SEATTLE PARTY BUS RENTALS– Having already handled the arctic chill of Green Bay and a cross-country flight to Carolina, the 49ers must now overcome the most inhospitable sports environment on earth in order to advance to the Super Bowl.
In Sunday’s NFC Championship game, they are up against not only the Seattle Seahawks’ rock stars like Russell Wilson and Marshawn Lynch but also their 68,000 screaming backup singers.
CenturyLink Field is the loudest sports venue in the world, a claim verified twice this season by the Guinness Book of World Records.
This is the place where communication goes to die, a challenge the 49ers understand all too well. They’ve been beaten like an eardrum their past two meetings in Seattle, losing by a combined score of 71-16 while committing seven turnovers.
Seattle Seahawks fan Rob Larsen yells before the NFL football NFC Championship game against the San Francisco 49ers Sunday, Jan. 19, 2014, in Seattle. (AP Photo/Ted S. Warren) ( Ted S. Warren )
The loudest-crowd distinction is more than a novelty. The stadium has coaxed more false-start penalties out of opponents than any team in the NFL since 2005. Offensive linemen simply can’t hear the quarterback barking signals and they jump at the wrong time.
What’s with all the racket?
“Whether it’s the stadium, whether it’s the crazy people in the Northwest, whether it’s gray skies that makes them want to come out and scream. I don’t know what it is,” Seattle coach Pete Carroll said.
Having been burned before, the 49ers vow to be better prepared this time. To communicate on offense, they spent the past week at practice refining hand gestures and other forms of nonverbal communication.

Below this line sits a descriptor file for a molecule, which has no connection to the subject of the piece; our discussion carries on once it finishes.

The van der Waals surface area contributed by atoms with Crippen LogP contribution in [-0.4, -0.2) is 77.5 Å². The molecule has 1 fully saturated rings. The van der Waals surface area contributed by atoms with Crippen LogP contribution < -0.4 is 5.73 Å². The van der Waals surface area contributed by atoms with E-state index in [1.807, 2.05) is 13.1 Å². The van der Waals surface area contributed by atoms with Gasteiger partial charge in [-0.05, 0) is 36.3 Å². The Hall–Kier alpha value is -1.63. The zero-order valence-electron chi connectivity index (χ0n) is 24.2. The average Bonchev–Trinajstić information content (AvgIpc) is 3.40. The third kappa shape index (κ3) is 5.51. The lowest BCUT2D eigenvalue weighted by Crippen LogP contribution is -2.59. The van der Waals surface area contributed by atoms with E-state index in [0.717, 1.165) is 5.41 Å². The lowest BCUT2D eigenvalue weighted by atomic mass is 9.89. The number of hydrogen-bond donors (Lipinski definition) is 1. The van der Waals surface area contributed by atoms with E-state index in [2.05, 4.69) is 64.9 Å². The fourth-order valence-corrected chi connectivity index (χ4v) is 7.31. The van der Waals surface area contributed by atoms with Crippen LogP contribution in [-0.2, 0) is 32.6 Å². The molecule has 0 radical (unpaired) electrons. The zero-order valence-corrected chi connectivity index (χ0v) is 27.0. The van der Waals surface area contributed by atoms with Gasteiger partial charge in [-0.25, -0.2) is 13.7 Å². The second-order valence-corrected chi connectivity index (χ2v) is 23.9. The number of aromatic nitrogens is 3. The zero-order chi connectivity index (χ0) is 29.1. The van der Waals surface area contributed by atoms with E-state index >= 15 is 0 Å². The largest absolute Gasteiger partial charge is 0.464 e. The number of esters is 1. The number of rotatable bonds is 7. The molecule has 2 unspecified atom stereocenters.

As usual, they also blared rock music during drills to simulate the wall of sound they’ll have to get past on Sunday.
“We are very familiar with going to a silent count, which is what we call it, on the road,” left tackle Joe Staley said. “That is something that we have not just practiced for one week, but we have practiced for the last three years.”
Kerry Carter, a former Stanford fullback who went on to play two NFL seasons in Seattle, hears confidence like Staley’s and smiles.
CenturyLink Field ((AP/John Froschauer))
“What did Mike Tyson say? ‘Everybody has a plan until they get punched in the mouth?’,” Carter said. “Teams say, ‘We’re going to come in, we’re going to do this.’ And then you get here and you can’t.”
How loud is it? Seahawks fullback Derrick Coleman, who is legally deaf, said he gets goose bumps when he runs on the field for pre-game introduction.
“I feel it,” Coleman said. “I don’t exactly hear it. I don’t get pain in my ears like everybody else. … I can feel the vibrations. I know everybody is yelling. You have a lot of problems if you can’t feel that.”
It’s not his imagination. The ruckus at CenturyLink field has twice registered on the seismographs at the Pacific Northwest Seismic Network, including last week when Marshawn Lynch rumbled for a 31-yard touchdown. The crowd-generated tremor, known around here as a “Beast Quake” in honor of Lynch’s nickname, registered around a 2 on the Richter scale.
As much as this city embraces Lynch (who wears uniform No. 24) and quarterback Russell Wilson (who wears uniform No. 3), the most popular jersey around town is No. 12.
It symbolizes Seattle’s crowd — i.e. the “12th Man” — and the role it plays on game days. The Seahawks have a .688 winning percentage (66-30) since moving to this stadium in 2002.
“There is so much energy around our football team,” Wilson said. “There are so many people who love the Seahawks. That is the great thing about it. … There are not too many organizations that you feel that and you sense that.”
No. 12 is so sacred here that they raise a flag bearing that number before kickoff each week. Fans go into a frenzy as soon as the surprise local celebrity emerges in the south end zone to hoist the flag.